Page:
For Volunteers Week, Mary Gilliatt explains what drew her to Trinity, how she has helped and what she has learned along the way.

Up to nearly 4 years ago I knew shamefully little about hospices and even less about palliative care. But, I had recently moved to Clapham and was walking my dog along the common opposite the gateways of Trinity, when, on a sudden impulse, I crossed the road and turned into the driveway to see if they needed any volunteers. They did and it was probably the best thing that could have happened to me at this stage of my life.

I started off on transport for Mulberry Place, collecting and taking back day patients from their various appointments. It was a good way to get to know the latter and to find out about the increasing services that the hospice provided.

Almost from the start I became aware of the special warmth and unexpected lightness of spirit of Trinity’s atmosphere starting with reception.  Very soon too, I discovered how young, caring and impressive so many of the permanent staff turned out to be.  I began to really look forward to my hospice days.

About 8 months into volunteering I was asked if I would be interested in writing a book to commemorate the 125th year of the hospice’s existence . I was honoured. I decided the book should try to embrace the whole international modern hospice and palliative care movements and how those movements  have been variously interpreted throughout the world.  In particular I wanted to try to explain the importance – and the all-round comfort - of breaking that last taboo in the Western World:  any serious talk about death.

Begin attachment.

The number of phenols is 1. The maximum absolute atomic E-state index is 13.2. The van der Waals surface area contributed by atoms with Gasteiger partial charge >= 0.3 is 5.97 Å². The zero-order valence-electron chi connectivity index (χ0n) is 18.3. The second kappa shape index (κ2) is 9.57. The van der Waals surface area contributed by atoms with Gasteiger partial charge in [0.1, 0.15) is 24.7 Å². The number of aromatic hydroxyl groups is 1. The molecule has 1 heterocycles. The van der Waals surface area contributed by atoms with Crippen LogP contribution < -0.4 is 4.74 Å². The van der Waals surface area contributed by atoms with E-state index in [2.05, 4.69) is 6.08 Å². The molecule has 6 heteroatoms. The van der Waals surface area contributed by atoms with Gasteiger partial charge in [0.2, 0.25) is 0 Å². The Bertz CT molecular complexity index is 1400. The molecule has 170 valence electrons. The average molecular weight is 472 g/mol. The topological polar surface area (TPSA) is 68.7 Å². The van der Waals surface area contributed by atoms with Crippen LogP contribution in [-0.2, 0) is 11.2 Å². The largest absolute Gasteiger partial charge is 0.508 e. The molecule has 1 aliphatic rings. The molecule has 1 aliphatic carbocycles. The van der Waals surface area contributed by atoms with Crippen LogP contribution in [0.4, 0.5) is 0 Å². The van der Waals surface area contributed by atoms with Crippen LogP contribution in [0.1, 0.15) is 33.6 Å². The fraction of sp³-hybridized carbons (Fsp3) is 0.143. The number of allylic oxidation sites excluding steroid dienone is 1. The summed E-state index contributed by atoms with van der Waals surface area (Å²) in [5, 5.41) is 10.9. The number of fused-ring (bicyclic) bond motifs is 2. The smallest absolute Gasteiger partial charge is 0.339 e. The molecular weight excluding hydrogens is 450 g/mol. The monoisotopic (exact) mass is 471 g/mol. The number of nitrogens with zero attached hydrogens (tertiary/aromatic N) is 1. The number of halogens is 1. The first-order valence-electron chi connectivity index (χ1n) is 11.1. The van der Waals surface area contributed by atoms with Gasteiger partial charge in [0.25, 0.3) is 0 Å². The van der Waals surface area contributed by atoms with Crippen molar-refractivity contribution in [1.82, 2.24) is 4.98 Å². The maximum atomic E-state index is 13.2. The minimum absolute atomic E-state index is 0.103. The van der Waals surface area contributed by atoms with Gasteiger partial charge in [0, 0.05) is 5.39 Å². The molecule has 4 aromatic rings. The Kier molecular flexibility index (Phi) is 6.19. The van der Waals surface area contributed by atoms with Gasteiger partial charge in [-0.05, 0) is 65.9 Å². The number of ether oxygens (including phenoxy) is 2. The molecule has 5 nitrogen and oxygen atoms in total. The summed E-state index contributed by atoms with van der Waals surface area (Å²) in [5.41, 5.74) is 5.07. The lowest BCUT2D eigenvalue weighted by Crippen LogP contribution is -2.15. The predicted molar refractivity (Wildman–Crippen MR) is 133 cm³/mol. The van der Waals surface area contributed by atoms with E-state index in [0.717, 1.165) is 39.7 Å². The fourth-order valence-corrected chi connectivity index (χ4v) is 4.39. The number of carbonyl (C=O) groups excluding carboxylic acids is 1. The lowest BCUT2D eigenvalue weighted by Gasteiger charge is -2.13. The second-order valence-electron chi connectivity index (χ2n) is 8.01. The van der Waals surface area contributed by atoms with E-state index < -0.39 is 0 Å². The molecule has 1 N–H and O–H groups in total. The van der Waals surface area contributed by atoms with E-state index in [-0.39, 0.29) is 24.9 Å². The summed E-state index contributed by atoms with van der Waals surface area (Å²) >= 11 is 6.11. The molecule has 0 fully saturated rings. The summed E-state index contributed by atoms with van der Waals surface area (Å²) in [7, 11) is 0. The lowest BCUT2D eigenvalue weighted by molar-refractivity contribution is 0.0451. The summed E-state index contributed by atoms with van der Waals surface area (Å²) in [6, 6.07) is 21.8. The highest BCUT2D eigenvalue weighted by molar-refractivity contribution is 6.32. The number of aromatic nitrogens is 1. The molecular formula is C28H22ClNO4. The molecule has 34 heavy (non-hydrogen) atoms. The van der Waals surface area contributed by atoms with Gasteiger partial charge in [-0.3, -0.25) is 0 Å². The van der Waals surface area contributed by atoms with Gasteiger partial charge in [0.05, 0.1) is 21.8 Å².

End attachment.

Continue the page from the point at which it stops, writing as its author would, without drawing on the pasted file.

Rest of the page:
I’ve now written the book but, not surprisingly given current attitudes, it is hard to find a publisher who doesn’t say what a difficult subject it is to sell and what a chance they would be taking.

While I wait hopefully for a publisher prepared to take that chance, I continue volunteering at Trinity’s Thursday Club, the morning drop in for coffee, tea and cake.  I realize more than ever how much of a generous, comforting club and haven Trinity is, and just how many thoughtful treats and services it offers. 

It is quite a task to take in all of the social, legal, medical and bereavement help available: physiotherapy, complimentary therapy, art, exercise, yoga, concerts, , choir practices, massages, hair, make up and so many other ‘feel good’ services  that the hospice  provides under one roof . 

Trinity’s motto is ‘Living Every Moment’ .  And it’s a good one. As much as is possible, it really does turn last days into better days.